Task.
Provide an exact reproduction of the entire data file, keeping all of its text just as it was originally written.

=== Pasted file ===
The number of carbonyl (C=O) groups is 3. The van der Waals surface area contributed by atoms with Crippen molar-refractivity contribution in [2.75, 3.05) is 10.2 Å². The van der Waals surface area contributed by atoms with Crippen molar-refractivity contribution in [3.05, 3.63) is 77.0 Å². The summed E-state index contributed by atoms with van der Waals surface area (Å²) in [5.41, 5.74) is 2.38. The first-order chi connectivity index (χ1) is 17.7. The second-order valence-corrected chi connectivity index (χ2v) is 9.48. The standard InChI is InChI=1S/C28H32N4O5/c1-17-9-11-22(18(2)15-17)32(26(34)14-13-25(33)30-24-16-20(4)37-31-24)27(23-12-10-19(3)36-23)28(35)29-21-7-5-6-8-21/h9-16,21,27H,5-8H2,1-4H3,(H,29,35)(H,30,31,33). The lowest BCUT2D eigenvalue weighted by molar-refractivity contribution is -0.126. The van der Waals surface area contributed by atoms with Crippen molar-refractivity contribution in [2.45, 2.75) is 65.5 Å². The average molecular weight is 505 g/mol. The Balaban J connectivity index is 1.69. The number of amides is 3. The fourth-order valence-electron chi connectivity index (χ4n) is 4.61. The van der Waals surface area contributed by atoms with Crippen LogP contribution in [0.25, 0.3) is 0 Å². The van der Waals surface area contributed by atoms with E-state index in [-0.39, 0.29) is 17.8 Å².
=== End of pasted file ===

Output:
The number of carbonyl (C=O) groups is 3. The van der Waals surface area contributed by atoms with Crippen molar-refractivity contribution in [2.75, 3.05) is 10.2 Å². The van der Waals surface area contributed by atoms with Crippen molar-refractivity contribution in [3.05, 3.63) is 77.0 Å². The summed E-state index contributed by atoms with van der Waals surface area (Å²) in [5.41, 5.74) is 2.38. The first-order chi connectivity index (χ1) is 17.7. The second-order valence-corrected chi connectivity index (χ2v) is 9.48. The standard InChI is InChI=1S/C28H32N4O5/c1-17-9-11-22(18(2)15-17)32(26(34)14-13-25(33)30-24-16-20(4)37-31-24)27(23-12-10-19(3)36-23)28(35)29-21-7-5-6-8-21/h9-16,21,27H,5-8H2,1-4H3,(H,29,35)(H,30,31,33). The lowest BCUT2D eigenvalue weighted by molar-refractivity contribution is -0.126. The van der Waals surface area contributed by atoms with Crippen molar-refractivity contribution in [2.45, 2.75) is 65.5 Å². The average molecular weight is 505 g/mol. The Balaban J connectivity index is 1.69. The number of amides is 3. The fourth-order valence-electron chi connectivity index (χ4n) is 4.61. The van der Waals surface area contributed by atoms with Crippen LogP contribution in [0.25, 0.3) is 0 Å². The van der Waals surface area contributed by atoms with E-state index in [-0.39, 0.29) is 17.8 Å².